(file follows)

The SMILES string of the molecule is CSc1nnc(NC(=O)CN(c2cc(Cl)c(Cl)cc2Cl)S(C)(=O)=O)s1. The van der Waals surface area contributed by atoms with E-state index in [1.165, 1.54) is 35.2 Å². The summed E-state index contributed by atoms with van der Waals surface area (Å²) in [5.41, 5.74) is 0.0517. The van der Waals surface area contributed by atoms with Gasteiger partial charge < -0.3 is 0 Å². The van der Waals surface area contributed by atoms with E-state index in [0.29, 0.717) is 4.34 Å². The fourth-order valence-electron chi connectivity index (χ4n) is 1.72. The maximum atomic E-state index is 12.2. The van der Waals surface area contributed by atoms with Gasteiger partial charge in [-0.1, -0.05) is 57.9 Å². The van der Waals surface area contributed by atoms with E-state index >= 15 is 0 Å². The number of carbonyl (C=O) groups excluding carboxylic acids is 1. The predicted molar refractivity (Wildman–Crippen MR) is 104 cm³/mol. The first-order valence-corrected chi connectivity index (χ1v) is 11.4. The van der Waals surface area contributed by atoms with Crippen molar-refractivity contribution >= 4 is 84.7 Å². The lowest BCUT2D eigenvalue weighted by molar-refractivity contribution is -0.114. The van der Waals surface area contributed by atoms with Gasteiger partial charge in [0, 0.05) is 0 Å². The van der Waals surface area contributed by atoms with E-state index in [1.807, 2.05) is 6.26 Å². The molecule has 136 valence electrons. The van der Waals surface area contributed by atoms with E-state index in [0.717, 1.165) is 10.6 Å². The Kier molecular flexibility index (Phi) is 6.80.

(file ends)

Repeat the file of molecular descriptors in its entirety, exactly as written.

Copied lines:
The SMILES string of the molecule is CSc1nnc(NC(=O)CN(c2cc(Cl)c(Cl)cc2Cl)S(C)(=O)=O)s1. The van der Waals surface area contributed by atoms with E-state index in [1.165, 1.54) is 35.2 Å². The summed E-state index contributed by atoms with van der Waals surface area (Å²) in [5.41, 5.74) is 0.0517. The van der Waals surface area contributed by atoms with Gasteiger partial charge < -0.3 is 0 Å². The van der Waals surface area contributed by atoms with E-state index in [0.29, 0.717) is 4.34 Å². The fourth-order valence-electron chi connectivity index (χ4n) is 1.72. The maximum atomic E-state index is 12.2. The van der Waals surface area contributed by atoms with Gasteiger partial charge in [-0.1, -0.05) is 57.9 Å². The van der Waals surface area contributed by atoms with E-state index >= 15 is 0 Å². The number of carbonyl (C=O) groups excluding carboxylic acids is 1. The predicted molar refractivity (Wildman–Crippen MR) is 104 cm³/mol. The first-order valence-corrected chi connectivity index (χ1v) is 11.4. The van der Waals surface area contributed by atoms with Crippen molar-refractivity contribution >= 4 is 84.7 Å². The lowest BCUT2D eigenvalue weighted by molar-refractivity contribution is -0.114. The van der Waals surface area contributed by atoms with Gasteiger partial charge in [0, 0.05) is 0 Å². The van der Waals surface area contributed by atoms with E-state index in [1.807, 2.05) is 6.26 Å². The molecule has 136 valence electrons. The van der Waals surface area contributed by atoms with E-state index in [0.717, 1.165) is 10.6 Å². The Kier molecular flexibility index (Phi) is 6.80.